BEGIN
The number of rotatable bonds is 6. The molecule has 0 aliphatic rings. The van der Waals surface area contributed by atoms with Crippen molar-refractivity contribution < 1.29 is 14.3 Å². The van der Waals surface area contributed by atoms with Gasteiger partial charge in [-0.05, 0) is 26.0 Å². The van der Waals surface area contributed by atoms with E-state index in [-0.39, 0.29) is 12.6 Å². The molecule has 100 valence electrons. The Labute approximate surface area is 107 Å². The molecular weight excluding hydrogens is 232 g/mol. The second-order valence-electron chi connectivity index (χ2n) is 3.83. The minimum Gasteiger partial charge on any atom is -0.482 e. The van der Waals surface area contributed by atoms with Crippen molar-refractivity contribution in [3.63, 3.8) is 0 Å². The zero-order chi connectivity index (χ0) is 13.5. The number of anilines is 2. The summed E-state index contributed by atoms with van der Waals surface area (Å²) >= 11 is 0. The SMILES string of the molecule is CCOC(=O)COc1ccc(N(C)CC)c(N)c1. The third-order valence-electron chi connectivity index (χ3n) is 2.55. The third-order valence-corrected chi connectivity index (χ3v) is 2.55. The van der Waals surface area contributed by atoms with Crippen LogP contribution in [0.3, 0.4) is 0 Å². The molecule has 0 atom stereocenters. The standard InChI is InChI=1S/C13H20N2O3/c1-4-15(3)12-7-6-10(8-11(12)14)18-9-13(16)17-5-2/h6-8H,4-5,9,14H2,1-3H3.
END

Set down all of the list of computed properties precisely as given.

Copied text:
The number of rotatable bonds is 6. The molecule has 0 aliphatic rings. The van der Waals surface area contributed by atoms with Crippen molar-refractivity contribution < 1.29 is 14.3 Å². The van der Waals surface area contributed by atoms with Gasteiger partial charge in [-0.05, 0) is 26.0 Å². The van der Waals surface area contributed by atoms with E-state index in [-0.39, 0.29) is 12.6 Å². The molecule has 100 valence electrons. The Labute approximate surface area is 107 Å². The molecular weight excluding hydrogens is 232 g/mol. The second-order valence-electron chi connectivity index (χ2n) is 3.83. The minimum Gasteiger partial charge on any atom is -0.482 e. The van der Waals surface area contributed by atoms with Crippen molar-refractivity contribution in [3.63, 3.8) is 0 Å². The zero-order chi connectivity index (χ0) is 13.5. The number of anilines is 2. The summed E-state index contributed by atoms with van der Waals surface area (Å²) >= 11 is 0. The SMILES string of the molecule is CCOC(=O)COc1ccc(N(C)CC)c(N)c1. The third-order valence-electron chi connectivity index (χ3n) is 2.55. The third-order valence-corrected chi connectivity index (χ3v) is 2.55. The van der Waals surface area contributed by atoms with Crippen LogP contribution in [0.3, 0.4) is 0 Å². The molecule has 0 atom stereocenters. The standard InChI is InChI=1S/C13H20N2O3/c1-4-15(3)12-7-6-10(8-11(12)14)18-9-13(16)17-5-2/h6-8H,4-5,9,14H2,1-3H3.